While some of this may be a bit of a play on words there should be careful consideration given to the fact that each time we run a simulation scenario we must be assessing the student(s) that are the learners. If we are going to deliver feedback, whether intrinsic to the design of the simulation, or promote discovery during a debriefing process, somewhere at some point we had to decide what we thought they did well and identify areas for needed improvement. To be able to do this you had to perform an assessment.

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Now let’s dissect a bit. Many people tend to equate the word assessment with some sort of grade assignment. Classically we think of a test that may have some threshold of passing or failing or contribute in some way to figure out if someone has mastered certain learnings. Often this may be part of the steps one needs to move on, graduate, or perhaps obtain a license to practice. The technical term for this type of assessment is summative. People in healthcare are all too familiar with such types of assessment!

Other times however, assessments can be made periodically with a goal of NOT whether someone has mastered something, but with more of a focus of figuring out what one needs to do to get better at what they are trying to learn. The technical term for this is formative assessment. Stated another way, formative assessment is used to promote more learning while summative assesses whether something was learned.

When things can get even more confusing is when assessment activities can have components or traits of both types of assessment activities. None the less, what is less important then the technical details is the self-realization and acceptance of simulation faculty members that every time you observe a simulation and then lead a debriefing you are conducting an assessment.

Such realization should allow you to understand that there is really no such thing as non-judgmental debriefing or non-judgement observations of a simulation-based learning encounter. All goal directed debriefing MUST be predicated upon someone’s judgement of the performance of the participant(s) of the simulation. Elsewise you cannot provide and optimally promote discovery of the needed understanding of areas that require improvement, and/or understanding of the topic, skills, or decisions that were carried out correctly during the simulation.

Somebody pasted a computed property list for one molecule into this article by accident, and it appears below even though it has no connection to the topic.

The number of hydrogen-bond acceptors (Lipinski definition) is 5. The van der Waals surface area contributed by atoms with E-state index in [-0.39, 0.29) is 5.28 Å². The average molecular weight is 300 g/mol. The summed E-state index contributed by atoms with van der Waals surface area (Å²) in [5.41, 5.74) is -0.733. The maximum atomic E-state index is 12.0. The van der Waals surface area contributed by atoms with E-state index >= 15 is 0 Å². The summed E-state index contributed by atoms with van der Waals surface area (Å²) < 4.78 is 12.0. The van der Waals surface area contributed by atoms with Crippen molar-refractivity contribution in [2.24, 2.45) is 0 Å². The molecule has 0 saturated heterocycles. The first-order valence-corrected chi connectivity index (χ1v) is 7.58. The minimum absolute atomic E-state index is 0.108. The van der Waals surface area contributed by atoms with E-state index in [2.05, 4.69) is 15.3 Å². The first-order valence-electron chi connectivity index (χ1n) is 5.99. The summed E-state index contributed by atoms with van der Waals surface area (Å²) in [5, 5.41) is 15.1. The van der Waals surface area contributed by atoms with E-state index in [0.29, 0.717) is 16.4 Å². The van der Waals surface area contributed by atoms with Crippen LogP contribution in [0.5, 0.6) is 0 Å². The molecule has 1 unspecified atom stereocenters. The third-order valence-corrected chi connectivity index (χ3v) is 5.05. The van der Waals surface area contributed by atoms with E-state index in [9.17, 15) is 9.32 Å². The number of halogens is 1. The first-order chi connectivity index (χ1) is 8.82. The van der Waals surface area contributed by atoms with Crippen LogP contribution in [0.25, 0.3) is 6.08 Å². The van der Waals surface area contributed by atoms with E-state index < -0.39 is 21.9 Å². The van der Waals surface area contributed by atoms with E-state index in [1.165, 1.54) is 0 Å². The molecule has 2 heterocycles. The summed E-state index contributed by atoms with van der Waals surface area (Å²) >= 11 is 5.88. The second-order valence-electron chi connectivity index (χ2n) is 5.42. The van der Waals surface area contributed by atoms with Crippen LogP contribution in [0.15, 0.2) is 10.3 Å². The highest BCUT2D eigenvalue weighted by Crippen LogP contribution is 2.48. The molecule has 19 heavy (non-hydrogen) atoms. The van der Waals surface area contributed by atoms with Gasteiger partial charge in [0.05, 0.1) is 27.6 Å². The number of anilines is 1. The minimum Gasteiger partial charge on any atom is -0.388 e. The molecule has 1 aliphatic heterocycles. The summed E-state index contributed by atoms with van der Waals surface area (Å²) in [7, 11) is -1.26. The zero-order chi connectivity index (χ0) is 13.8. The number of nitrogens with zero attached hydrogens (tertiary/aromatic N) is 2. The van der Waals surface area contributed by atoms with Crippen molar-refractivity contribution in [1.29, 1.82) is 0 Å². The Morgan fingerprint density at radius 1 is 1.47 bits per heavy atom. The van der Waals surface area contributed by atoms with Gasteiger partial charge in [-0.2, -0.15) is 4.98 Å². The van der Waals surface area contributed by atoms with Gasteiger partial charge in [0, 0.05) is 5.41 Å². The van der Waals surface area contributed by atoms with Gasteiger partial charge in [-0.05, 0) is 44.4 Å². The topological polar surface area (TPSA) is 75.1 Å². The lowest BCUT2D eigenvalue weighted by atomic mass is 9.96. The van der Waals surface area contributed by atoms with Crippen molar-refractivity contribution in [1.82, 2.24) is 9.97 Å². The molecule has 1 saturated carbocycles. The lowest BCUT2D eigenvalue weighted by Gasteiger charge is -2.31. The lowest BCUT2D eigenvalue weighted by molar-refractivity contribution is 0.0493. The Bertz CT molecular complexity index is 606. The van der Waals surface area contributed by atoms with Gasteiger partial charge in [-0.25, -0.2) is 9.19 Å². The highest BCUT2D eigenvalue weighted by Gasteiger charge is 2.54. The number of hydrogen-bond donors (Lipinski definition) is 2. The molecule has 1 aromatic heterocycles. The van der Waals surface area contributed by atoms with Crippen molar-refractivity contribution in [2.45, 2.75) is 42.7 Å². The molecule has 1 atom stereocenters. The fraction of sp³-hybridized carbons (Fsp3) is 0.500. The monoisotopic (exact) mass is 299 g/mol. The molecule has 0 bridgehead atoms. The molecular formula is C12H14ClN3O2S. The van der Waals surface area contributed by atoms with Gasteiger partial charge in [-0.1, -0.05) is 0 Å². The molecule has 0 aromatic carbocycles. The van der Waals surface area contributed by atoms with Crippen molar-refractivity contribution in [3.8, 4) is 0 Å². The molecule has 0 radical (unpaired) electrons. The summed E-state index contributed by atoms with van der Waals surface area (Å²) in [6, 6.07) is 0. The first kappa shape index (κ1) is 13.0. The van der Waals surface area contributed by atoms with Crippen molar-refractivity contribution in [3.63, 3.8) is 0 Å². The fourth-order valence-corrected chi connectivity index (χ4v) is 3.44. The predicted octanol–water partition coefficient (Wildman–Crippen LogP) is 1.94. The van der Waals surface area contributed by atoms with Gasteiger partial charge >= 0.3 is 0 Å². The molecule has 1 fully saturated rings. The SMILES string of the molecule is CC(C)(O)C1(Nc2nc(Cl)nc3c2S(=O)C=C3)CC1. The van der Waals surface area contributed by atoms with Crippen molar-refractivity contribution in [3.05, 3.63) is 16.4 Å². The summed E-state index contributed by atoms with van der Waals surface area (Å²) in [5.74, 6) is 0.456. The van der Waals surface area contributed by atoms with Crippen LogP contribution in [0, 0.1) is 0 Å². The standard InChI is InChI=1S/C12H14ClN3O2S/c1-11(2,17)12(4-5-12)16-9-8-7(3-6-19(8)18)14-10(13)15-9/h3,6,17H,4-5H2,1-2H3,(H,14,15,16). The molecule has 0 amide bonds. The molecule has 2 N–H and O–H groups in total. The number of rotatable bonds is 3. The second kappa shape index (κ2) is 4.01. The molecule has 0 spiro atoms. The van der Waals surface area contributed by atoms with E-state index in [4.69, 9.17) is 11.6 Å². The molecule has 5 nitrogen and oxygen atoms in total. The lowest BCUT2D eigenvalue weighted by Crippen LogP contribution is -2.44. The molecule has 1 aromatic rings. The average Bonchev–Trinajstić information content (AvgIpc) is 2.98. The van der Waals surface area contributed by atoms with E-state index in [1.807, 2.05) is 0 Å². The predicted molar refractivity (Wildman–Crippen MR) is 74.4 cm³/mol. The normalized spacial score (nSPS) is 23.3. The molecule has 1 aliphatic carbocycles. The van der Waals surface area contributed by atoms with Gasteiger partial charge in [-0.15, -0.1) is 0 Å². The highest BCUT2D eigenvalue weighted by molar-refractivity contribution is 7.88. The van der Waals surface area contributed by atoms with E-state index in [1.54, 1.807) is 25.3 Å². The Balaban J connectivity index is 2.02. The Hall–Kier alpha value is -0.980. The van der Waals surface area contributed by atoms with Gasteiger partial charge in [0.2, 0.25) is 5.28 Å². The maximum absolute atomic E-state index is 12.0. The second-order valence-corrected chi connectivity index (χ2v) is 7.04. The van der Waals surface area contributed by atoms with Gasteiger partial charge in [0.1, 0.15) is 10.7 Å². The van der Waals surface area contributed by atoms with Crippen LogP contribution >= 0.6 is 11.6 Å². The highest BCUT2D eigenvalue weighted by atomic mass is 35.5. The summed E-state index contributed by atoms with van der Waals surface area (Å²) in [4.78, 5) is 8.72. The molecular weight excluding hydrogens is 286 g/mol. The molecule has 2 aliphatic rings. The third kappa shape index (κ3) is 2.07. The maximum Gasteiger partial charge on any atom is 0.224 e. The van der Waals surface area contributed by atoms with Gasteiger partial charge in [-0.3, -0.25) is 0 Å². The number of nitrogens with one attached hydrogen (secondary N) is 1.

So, if you are going to take the time and effort to conduct simulations, please be sure and understand that assessment, and rendering judgement of performance, is an integral part of the learning process. Once this concept is fully embraced by the simulation educator greater clarity can be gained in ways to optimize assessment vantage points in the design of simulations. Deciding the assessment goals with some specificity early in the process of simulation scenario design can lead to better decisions associated design elements of the scenario. The optimizing of scenario design to enhance “assess-ability” will help you whether you are applying your assessments in a formative or summative way!

So, go forth and create, facilitate and debrief simulation-based learning encounters with a keen fresh new understanding that every simulation is an assessment!

Until Next Time Happy Simulating!

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Filed under assessment, Curriculum, design, scenario design, simulation